Potted: Sturt’s desert pea
Photo - Linda Ross
Sturt’s desert pea (Swainsona formosa)
Any trip into the Australian outback will inspire you to grow eye-catching wildflowers with pea-shaped, butterfly flowers. Who could fail to be impressed by square metres of flowering Sturt's Desert Peas?
Dazzling scarlet and black blooms are set against furry silver foliage in this stunner from the desert. Until recently many gardeners who tried to grow this treasure concluded they were better left in the desert. But new varieties, grafted onto a New Zealand native pea (Clianthus puniceus), make them a good deal more garden-friendly.
Description: annual plant, trailing habit, with deep red pea-shaped flowers with a glossy black central boss, appearing after rain on long 1-2m stems covered with hairy grey leaves.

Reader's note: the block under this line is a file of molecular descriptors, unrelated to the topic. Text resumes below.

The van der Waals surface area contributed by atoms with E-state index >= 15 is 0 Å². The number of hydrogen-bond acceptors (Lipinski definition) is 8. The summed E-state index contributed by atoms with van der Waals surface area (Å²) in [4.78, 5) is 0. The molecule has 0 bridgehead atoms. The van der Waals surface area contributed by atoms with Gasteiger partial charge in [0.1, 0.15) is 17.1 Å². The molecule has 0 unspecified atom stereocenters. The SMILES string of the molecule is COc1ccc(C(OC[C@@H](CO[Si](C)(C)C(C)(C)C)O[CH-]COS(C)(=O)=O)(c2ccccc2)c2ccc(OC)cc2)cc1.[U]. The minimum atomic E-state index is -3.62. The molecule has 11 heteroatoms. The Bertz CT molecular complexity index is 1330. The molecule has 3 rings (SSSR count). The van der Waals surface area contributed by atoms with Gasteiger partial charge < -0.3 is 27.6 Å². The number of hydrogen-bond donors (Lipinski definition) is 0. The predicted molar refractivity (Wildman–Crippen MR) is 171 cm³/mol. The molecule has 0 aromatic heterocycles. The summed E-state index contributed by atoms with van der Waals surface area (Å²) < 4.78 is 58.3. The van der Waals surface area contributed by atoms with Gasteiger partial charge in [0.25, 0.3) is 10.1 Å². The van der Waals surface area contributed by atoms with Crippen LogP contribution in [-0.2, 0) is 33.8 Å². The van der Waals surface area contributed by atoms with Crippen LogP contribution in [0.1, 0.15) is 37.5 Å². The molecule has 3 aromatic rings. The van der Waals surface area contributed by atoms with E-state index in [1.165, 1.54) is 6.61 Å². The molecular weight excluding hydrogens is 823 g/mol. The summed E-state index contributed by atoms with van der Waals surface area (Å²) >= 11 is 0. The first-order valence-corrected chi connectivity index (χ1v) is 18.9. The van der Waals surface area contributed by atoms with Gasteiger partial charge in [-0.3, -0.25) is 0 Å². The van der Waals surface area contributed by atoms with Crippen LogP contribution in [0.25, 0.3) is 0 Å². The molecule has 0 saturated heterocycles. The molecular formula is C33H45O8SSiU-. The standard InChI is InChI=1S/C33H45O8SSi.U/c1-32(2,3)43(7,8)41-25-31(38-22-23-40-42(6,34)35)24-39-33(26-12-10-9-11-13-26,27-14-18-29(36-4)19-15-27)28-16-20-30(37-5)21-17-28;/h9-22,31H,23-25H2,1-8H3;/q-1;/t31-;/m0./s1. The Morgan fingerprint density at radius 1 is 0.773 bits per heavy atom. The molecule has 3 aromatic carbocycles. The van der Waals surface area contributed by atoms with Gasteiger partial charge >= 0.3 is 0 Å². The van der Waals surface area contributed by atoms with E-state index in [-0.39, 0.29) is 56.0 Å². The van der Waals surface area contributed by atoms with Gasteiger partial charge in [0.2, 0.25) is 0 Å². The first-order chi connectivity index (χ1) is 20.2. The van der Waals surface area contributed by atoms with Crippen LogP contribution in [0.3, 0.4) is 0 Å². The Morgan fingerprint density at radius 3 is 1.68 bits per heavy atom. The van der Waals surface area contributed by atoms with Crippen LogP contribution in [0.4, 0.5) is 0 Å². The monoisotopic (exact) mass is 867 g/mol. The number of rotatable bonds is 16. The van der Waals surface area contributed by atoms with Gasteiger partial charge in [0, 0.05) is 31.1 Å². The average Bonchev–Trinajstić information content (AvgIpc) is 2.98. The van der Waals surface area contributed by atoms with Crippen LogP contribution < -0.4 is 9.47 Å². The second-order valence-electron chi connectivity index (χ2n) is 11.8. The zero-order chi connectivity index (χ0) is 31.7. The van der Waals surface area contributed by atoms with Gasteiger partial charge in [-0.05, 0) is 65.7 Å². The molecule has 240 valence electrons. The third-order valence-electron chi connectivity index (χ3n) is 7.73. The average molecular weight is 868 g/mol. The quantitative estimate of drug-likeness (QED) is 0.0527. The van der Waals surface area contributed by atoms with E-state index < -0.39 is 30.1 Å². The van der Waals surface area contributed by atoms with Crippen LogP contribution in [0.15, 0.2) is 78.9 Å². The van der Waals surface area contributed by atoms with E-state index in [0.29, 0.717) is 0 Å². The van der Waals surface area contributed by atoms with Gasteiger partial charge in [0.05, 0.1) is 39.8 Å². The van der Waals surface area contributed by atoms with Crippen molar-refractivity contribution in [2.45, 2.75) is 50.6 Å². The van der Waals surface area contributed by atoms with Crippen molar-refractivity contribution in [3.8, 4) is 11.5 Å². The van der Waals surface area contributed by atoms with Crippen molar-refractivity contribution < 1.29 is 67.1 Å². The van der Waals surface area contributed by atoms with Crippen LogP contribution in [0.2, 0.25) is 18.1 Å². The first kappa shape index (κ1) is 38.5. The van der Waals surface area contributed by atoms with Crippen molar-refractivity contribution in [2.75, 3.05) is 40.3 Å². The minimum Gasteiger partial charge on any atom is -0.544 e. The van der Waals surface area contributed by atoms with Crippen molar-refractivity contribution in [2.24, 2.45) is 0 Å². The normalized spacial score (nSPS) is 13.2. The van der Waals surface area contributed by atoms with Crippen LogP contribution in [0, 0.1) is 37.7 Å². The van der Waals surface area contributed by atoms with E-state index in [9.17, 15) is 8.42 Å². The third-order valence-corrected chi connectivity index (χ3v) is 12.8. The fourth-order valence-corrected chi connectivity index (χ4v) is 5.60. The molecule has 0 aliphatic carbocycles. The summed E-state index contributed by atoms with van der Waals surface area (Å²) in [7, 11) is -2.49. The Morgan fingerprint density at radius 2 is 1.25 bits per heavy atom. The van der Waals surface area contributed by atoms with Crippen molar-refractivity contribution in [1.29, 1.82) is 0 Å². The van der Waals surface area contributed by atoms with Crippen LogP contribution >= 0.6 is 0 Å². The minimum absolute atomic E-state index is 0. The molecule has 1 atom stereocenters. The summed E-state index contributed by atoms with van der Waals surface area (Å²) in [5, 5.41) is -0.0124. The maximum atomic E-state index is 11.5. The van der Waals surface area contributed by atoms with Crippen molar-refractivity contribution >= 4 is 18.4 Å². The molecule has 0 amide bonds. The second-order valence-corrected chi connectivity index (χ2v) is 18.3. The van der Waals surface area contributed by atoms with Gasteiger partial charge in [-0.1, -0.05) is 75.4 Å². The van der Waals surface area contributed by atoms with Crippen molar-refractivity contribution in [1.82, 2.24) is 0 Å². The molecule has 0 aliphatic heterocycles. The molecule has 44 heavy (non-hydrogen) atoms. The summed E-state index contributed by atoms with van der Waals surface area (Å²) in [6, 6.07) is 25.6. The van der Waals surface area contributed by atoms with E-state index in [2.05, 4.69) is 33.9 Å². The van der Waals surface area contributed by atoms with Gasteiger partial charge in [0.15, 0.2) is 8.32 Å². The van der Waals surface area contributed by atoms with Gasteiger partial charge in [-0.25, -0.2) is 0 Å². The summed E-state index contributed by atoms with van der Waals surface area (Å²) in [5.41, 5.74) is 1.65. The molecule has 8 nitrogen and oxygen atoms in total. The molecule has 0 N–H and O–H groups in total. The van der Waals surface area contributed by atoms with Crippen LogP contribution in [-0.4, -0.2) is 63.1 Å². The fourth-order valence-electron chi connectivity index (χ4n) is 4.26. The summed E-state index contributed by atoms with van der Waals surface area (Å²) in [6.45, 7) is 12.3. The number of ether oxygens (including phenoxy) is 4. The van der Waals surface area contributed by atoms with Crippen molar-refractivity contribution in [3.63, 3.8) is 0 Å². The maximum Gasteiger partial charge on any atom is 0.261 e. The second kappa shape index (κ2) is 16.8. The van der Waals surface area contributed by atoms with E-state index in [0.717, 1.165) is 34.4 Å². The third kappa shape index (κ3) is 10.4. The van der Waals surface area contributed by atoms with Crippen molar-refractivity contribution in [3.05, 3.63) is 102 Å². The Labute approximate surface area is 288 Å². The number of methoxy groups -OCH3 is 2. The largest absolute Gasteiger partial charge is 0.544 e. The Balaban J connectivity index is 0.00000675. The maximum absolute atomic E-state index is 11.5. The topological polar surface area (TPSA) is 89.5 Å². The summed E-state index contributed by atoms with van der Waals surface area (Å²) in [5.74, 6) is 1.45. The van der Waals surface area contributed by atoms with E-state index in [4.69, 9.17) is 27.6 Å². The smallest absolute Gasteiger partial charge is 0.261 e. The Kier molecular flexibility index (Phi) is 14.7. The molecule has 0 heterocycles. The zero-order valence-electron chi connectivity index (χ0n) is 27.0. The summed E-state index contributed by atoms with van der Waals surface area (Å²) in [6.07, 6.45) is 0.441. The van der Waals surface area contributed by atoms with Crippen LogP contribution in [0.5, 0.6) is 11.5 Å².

Care: Find a sunny, sheltered spot in a north-facing position and water directly into the pot - avoid the leaves. Cut back stems after flowering and fertilise annually. Drainage is still the key: use a native mix in a pot or hanging basket. Requires full sun but is frost sensitive.
Special comments: Can also be grown successfully in rockeries, hanging baskets and towers of terracotta pipes filled with gravel. Must have well-drained soil and don't like disturbance once growth has commenced. Snails love the foliage. Grown from seed sown in March or April, or from grafted plants.
Text: Ally Jackson and Linda Ross